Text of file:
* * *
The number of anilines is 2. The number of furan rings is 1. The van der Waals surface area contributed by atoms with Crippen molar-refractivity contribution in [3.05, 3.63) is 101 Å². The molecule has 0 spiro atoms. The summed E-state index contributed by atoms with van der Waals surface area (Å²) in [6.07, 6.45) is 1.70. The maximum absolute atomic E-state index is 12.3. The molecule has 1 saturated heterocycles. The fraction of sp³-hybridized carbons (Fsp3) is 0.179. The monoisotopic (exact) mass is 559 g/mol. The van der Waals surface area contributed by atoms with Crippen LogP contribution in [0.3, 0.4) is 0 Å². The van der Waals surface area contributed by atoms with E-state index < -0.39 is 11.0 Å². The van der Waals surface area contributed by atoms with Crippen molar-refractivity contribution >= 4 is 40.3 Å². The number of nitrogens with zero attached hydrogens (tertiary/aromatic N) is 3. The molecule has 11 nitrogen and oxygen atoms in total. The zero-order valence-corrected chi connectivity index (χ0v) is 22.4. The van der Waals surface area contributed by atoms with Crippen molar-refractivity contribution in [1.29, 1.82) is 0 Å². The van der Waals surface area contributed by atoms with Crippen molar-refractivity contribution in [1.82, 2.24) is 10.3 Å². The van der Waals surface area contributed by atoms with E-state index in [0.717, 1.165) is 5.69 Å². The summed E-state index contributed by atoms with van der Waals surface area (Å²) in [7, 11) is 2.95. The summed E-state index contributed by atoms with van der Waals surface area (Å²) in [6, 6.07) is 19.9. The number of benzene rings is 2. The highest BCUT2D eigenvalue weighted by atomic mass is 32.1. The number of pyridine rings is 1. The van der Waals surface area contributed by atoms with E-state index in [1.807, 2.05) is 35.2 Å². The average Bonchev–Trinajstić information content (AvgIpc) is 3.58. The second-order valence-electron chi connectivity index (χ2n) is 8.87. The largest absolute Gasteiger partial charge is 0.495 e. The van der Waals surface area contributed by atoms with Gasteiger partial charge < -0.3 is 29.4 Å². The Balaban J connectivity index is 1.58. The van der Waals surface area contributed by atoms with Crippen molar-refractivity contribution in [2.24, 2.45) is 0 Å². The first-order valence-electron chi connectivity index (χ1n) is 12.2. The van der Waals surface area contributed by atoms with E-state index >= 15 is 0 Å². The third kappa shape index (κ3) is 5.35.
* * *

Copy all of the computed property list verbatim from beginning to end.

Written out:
The number of anilines is 2. The number of furan rings is 1. The van der Waals surface area contributed by atoms with Crippen molar-refractivity contribution in [3.05, 3.63) is 101 Å². The molecule has 0 spiro atoms. The summed E-state index contributed by atoms with van der Waals surface area (Å²) in [6.07, 6.45) is 1.70. The maximum absolute atomic E-state index is 12.3. The molecule has 1 saturated heterocycles. The fraction of sp³-hybridized carbons (Fsp3) is 0.179. The monoisotopic (exact) mass is 559 g/mol. The van der Waals surface area contributed by atoms with Crippen LogP contribution in [0.3, 0.4) is 0 Å². The van der Waals surface area contributed by atoms with E-state index < -0.39 is 11.0 Å². The van der Waals surface area contributed by atoms with Crippen molar-refractivity contribution >= 4 is 40.3 Å². The number of nitrogens with zero attached hydrogens (tertiary/aromatic N) is 3. The molecule has 11 nitrogen and oxygen atoms in total. The zero-order valence-corrected chi connectivity index (χ0v) is 22.4. The van der Waals surface area contributed by atoms with Crippen molar-refractivity contribution in [1.29, 1.82) is 0 Å². The van der Waals surface area contributed by atoms with Crippen molar-refractivity contribution in [1.82, 2.24) is 10.3 Å². The van der Waals surface area contributed by atoms with E-state index in [0.717, 1.165) is 5.69 Å². The summed E-state index contributed by atoms with van der Waals surface area (Å²) in [7, 11) is 2.95. The summed E-state index contributed by atoms with van der Waals surface area (Å²) in [6, 6.07) is 19.9. The number of benzene rings is 2. The highest BCUT2D eigenvalue weighted by atomic mass is 32.1. The number of pyridine rings is 1. The van der Waals surface area contributed by atoms with E-state index in [1.807, 2.05) is 35.2 Å². The average Bonchev–Trinajstić information content (AvgIpc) is 3.58. The second-order valence-electron chi connectivity index (χ2n) is 8.87. The largest absolute Gasteiger partial charge is 0.495 e. The van der Waals surface area contributed by atoms with Gasteiger partial charge < -0.3 is 29.4 Å². The Balaban J connectivity index is 1.58. The van der Waals surface area contributed by atoms with Crippen molar-refractivity contribution in [2.24, 2.45) is 0 Å². The first-order valence-electron chi connectivity index (χ1n) is 12.2. The van der Waals surface area contributed by atoms with E-state index >= 15 is 0 Å². The third kappa shape index (κ3) is 5.35.